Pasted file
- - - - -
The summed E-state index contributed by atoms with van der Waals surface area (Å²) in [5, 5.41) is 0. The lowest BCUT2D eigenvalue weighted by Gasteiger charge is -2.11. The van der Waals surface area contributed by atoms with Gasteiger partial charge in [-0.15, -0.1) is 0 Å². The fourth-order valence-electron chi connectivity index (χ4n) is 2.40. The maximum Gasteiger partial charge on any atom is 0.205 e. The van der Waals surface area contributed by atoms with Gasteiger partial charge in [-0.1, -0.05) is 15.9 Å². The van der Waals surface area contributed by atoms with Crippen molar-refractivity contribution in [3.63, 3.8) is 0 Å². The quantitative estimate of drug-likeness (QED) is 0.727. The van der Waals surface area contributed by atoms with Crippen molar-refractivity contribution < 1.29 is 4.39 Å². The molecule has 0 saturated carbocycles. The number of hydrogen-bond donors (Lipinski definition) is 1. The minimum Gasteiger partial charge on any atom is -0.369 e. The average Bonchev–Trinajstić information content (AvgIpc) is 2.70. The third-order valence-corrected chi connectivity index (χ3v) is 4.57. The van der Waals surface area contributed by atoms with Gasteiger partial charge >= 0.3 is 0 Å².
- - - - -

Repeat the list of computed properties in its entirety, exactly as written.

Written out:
The summed E-state index contributed by atoms with van der Waals surface area (Å²) in [5, 5.41) is 0. The lowest BCUT2D eigenvalue weighted by Gasteiger charge is -2.11. The van der Waals surface area contributed by atoms with Gasteiger partial charge in [-0.15, -0.1) is 0 Å². The fourth-order valence-electron chi connectivity index (χ4n) is 2.40. The maximum Gasteiger partial charge on any atom is 0.205 e. The van der Waals surface area contributed by atoms with Gasteiger partial charge in [-0.1, -0.05) is 15.9 Å². The van der Waals surface area contributed by atoms with Crippen molar-refractivity contribution in [3.63, 3.8) is 0 Å². The quantitative estimate of drug-likeness (QED) is 0.727. The van der Waals surface area contributed by atoms with Crippen molar-refractivity contribution < 1.29 is 4.39 Å². The molecule has 0 saturated carbocycles. The number of hydrogen-bond donors (Lipinski definition) is 1. The minimum Gasteiger partial charge on any atom is -0.369 e. The average Bonchev–Trinajstić information content (AvgIpc) is 2.70. The third-order valence-corrected chi connectivity index (χ3v) is 4.57. The van der Waals surface area contributed by atoms with Gasteiger partial charge >= 0.3 is 0 Å².